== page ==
On a Social Networking site, is it generally a good idea to allow the reuse of old usernames from deleted accounts, or is it better to prohibit their reuse forever?

How do the big boys do it (Facebook, Google, etc.)?

Generally, as far as the DB is concerned, it's not a big deal either way because most tables are associated by some kind of user id, and not the username.

I can certainly see why you wouldn't want to allow the reuse of BANNED usernames, but what about usernames from accounts that were simply deleted by the original owner? Do you free up those usernames or do you prohibit their reuse?

Pros of allowing reuse:

  • Frees up available username space.
  • Current account owners can "reset" their accounts by simply deleting it and quickly re-registering it with the exact same username.

Cons of allowing reuse:

  • Can create confusion. Imagine an old user with thousands of posts on a forum. They delete their account, their posts remain under the old username, and someone comes along and registers with that same username. It will seem like that new user created all those old posts. Sure, you can change the username of the old user prior to deleting their account to avoid this confusion, but wherever they've been quoted, you will still have their original username, which can still create confusion.
  • Can be "gamed". Imagine a very popular user deletes their account and someone quickly re-registers that username in order to benefit from the "trust" associated with that username, and possibly uses it maliciously against unsuspecting users.

Any other pros/cons I'm not thinking about it? I'm really curious to learn how the big boys do it and why.

4 Answers 4


Basically you're already answering your question yourself. One thing to add: If you prohibit the re-use of outdated user names, you always can offer former users to come back and re-use their account under their old user name. Btw. this is how Facebook does it. And if you believe (I do) that many companies don't really ever want to delete information they once have, you can imagine that most sites don't delete old data but simply deactivate it. In order to not break the database indices, also the deactivated user names will stay "unique" and can't be taken over by someone else. The points you mentioned speak for this practice, too. The fact that users are identified by ID rather than by user name could imply that anyone can take the same username at the same time, but this would then not be any concern to your question.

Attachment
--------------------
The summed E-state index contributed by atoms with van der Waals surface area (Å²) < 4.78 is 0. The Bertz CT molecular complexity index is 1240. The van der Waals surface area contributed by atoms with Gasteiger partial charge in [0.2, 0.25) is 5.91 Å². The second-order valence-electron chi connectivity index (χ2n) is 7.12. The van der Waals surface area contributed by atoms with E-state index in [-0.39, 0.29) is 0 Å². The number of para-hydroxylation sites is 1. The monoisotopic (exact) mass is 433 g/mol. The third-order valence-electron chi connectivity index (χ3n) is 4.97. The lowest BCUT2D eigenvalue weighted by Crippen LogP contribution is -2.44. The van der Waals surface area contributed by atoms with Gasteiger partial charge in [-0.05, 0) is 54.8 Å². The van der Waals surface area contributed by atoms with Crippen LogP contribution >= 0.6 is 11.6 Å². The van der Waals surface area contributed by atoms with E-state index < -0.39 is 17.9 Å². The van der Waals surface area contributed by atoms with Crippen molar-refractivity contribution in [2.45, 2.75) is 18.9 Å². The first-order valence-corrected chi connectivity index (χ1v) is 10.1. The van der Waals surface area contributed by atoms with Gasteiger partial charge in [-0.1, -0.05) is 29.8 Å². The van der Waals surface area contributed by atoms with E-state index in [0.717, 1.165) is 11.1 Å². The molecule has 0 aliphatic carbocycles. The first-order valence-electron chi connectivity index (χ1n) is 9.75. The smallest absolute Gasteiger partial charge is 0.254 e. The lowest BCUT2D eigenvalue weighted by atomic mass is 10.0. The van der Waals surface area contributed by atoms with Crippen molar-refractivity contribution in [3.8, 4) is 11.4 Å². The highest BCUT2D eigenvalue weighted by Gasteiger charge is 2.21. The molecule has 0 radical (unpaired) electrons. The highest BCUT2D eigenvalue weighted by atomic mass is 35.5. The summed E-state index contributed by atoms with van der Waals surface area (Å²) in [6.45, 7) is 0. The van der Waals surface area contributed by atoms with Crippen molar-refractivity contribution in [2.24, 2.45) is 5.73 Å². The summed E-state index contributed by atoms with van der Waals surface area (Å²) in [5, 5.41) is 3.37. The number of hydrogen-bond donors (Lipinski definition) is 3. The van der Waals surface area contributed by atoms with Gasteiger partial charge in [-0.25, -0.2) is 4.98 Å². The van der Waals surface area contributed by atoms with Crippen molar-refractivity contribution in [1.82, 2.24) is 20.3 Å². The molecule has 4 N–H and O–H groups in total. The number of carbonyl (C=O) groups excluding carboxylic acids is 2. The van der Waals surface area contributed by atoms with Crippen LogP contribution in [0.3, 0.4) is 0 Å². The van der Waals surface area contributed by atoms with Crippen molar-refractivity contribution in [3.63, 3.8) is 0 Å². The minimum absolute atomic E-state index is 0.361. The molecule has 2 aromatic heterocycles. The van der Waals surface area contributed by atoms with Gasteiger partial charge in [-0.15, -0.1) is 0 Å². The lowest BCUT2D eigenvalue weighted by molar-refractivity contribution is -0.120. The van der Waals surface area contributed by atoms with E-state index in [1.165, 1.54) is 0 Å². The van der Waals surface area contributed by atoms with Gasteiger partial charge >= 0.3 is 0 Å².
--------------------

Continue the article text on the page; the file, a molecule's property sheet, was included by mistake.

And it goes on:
I would say that it's fine. On most forums you will likely on have a handful of long term and well known users, so you if they decided to delete their account, you could add their usernames to the banned usernames list. (This would probably be done manually but you could base it on number of posts/reputation they had.)

If any posts from the previous user remain on the site then you should rename said previous user (eg to 'user1234') to avoid any confusion. This is a good idea anyway when someone deletes their account, as their username could contain personal information.


As I know, some sites use both way together. for example, when you delete your Yahoo! account, they allow you to reactive your account in certain period of time(90 days for Yahoo!). If you haven't done it , So Yahoo! will delete your information and allows others to reuse your id.


Re-use is terrible bad idea, due to 1 Contra reason

Prohibit impersonation in any from and protect IP of old users all time - Internet does not end today, and just outside your site... and user's text and usernames are linked

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